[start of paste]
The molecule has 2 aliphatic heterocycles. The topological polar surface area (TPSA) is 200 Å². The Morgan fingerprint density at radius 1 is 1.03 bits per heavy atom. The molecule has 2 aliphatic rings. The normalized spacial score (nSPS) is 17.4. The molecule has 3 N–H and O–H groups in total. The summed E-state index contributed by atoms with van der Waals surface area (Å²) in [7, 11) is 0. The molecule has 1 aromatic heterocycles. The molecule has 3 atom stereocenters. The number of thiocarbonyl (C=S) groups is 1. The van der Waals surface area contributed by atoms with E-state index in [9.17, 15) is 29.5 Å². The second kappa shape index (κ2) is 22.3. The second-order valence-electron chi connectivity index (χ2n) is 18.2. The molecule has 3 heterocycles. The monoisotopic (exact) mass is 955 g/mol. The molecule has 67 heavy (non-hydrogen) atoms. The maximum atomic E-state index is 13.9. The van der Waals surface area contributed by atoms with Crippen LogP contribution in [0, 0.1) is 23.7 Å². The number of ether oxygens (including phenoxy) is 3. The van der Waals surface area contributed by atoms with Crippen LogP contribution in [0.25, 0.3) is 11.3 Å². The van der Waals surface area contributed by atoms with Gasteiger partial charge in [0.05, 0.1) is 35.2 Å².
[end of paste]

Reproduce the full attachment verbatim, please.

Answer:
The molecule has 2 aliphatic heterocycles. The topological polar surface area (TPSA) is 200 Å². The Morgan fingerprint density at radius 1 is 1.03 bits per heavy atom. The molecule has 2 aliphatic rings. The normalized spacial score (nSPS) is 17.4. The molecule has 3 N–H and O–H groups in total. The summed E-state index contributed by atoms with van der Waals surface area (Å²) in [7, 11) is 0. The molecule has 1 aromatic heterocycles. The molecule has 3 atom stereocenters. The number of thiocarbonyl (C=S) groups is 1. The van der Waals surface area contributed by atoms with E-state index in [9.17, 15) is 29.5 Å². The second kappa shape index (κ2) is 22.3. The second-order valence-electron chi connectivity index (χ2n) is 18.2. The molecule has 3 heterocycles. The monoisotopic (exact) mass is 955 g/mol. The molecule has 67 heavy (non-hydrogen) atoms. The maximum atomic E-state index is 13.9. The van der Waals surface area contributed by atoms with Crippen LogP contribution in [0, 0.1) is 23.7 Å². The number of ether oxygens (including phenoxy) is 3. The van der Waals surface area contributed by atoms with Crippen LogP contribution in [0.25, 0.3) is 11.3 Å². The van der Waals surface area contributed by atoms with Gasteiger partial charge in [0.05, 0.1) is 35.2 Å².